From the November issue of The Writer’s Life.
At our October meeting, speaker Jonathan LaPoma presented points to consider on screenwriting.
You need strong characters. People have to care about them. What are their inner and outer goals? What’s going on underneath? And goals can change.
You need a theme. It should be concise, structured, and short (100 pages). If you have these, then you have a story.
When getting started, consider working in layers, i.e. rough drafts. Just get the ideas down, and don’t try to write it perfectly at first. Consider the ending first and work backward.
Dialog should move the story forward, communicate information, create conflict, and move the audience to tears, laughter, or other emotion. Dialog should reveal the characters in the way they speak. Don’t have huge chunks of dialog (3 lines max). Show and don’t tell. Do as much as you can without dialog. Don’t repeat anything the audience has just watched happen onscreen.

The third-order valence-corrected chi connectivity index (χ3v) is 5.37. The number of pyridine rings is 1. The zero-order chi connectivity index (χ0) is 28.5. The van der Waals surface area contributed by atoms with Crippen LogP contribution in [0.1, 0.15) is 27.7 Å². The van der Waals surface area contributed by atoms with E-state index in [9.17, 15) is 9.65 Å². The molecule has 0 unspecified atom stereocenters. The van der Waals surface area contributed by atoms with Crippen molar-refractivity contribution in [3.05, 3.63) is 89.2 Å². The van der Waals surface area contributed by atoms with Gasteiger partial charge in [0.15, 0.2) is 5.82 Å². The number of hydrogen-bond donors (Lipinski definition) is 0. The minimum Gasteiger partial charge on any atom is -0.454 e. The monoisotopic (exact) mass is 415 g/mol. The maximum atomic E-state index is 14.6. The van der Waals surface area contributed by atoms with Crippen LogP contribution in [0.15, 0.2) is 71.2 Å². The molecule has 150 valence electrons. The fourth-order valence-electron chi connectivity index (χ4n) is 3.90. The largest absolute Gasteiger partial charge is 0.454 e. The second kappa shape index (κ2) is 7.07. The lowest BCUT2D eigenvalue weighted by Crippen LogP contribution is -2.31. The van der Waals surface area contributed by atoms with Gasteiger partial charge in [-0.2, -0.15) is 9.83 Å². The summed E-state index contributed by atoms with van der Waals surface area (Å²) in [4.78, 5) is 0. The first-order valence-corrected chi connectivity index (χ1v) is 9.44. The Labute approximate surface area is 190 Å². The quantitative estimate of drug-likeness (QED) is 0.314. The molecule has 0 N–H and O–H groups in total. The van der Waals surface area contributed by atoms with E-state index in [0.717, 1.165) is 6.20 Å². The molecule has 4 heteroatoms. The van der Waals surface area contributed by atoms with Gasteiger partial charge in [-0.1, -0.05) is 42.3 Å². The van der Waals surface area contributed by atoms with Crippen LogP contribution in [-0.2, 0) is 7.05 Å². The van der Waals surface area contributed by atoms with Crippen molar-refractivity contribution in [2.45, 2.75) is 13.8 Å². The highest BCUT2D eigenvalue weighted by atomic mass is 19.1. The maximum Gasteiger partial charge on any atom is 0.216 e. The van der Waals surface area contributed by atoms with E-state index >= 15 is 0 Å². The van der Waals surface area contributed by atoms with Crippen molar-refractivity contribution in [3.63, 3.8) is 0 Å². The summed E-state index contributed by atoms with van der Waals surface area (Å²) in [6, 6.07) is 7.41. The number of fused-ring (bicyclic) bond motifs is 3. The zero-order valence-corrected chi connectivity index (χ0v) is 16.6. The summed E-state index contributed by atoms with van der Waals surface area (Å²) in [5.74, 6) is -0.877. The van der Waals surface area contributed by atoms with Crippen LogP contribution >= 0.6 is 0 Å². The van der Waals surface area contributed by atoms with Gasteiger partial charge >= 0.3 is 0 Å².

Write a great script. Enter contests, competitions, and go to film festivals (a great way to network).
Write a short film. Horror and thrillers are easier to get produced than dark dramas.
Learn how to pitch your work. Research production companies that film your kind of script. You don’t need an agent.
No matter how well crafted the script, it will end up entirely different on screen once the director, producers, actors, and others put in their two cents’ worth.
- Story by Robert McKee
- The Screenwriter’s Bible by David Trottier
- Save the Cat by Blake Snyder
- Adventures in the Screen Trade by William Goldman